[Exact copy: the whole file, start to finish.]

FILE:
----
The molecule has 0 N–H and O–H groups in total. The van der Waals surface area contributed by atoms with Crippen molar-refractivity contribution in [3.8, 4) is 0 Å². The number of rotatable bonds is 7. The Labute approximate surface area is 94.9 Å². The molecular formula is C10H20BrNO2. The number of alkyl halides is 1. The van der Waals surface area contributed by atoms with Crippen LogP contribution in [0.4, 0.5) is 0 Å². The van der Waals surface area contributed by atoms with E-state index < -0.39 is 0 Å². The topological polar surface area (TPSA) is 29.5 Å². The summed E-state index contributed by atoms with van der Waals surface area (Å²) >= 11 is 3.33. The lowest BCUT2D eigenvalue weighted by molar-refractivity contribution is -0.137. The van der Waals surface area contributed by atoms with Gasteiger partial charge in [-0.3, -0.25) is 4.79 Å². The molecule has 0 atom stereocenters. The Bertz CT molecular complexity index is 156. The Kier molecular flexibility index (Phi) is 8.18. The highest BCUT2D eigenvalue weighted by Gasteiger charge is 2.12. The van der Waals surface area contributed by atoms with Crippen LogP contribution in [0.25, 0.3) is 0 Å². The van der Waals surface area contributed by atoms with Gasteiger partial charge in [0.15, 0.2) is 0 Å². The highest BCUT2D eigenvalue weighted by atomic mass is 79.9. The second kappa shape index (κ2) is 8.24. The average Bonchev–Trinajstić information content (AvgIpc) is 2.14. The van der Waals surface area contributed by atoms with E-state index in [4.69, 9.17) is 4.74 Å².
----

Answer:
The molecule has 0 N–H and O–H groups in total. The van der Waals surface area contributed by atoms with Crippen molar-refractivity contribution in [3.8, 4) is 0 Å². The number of rotatable bonds is 7. The Labute approximate surface area is 94.9 Å². The molecular formula is C10H20BrNO2. The number of alkyl halides is 1. The van der Waals surface area contributed by atoms with Crippen LogP contribution in [0.4, 0.5) is 0 Å². The van der Waals surface area contributed by atoms with E-state index < -0.39 is 0 Å². The topological polar surface area (TPSA) is 29.5 Å². The summed E-state index contributed by atoms with van der Waals surface area (Å²) >= 11 is 3.33. The lowest BCUT2D eigenvalue weighted by molar-refractivity contribution is -0.137. The van der Waals surface area contributed by atoms with Gasteiger partial charge in [-0.3, -0.25) is 4.79 Å². The molecule has 0 atom stereocenters. The Bertz CT molecular complexity index is 156. The Kier molecular flexibility index (Phi) is 8.18. The highest BCUT2D eigenvalue weighted by Gasteiger charge is 2.12. The van der Waals surface area contributed by atoms with Crippen LogP contribution in [0.25, 0.3) is 0 Å². The van der Waals surface area contributed by atoms with Gasteiger partial charge in [0.15, 0.2) is 0 Å². The highest BCUT2D eigenvalue weighted by atomic mass is 79.9. The second kappa shape index (κ2) is 8.24. The average Bonchev–Trinajstić information content (AvgIpc) is 2.14. The van der Waals surface area contributed by atoms with E-state index in [4.69, 9.17) is 4.74 Å².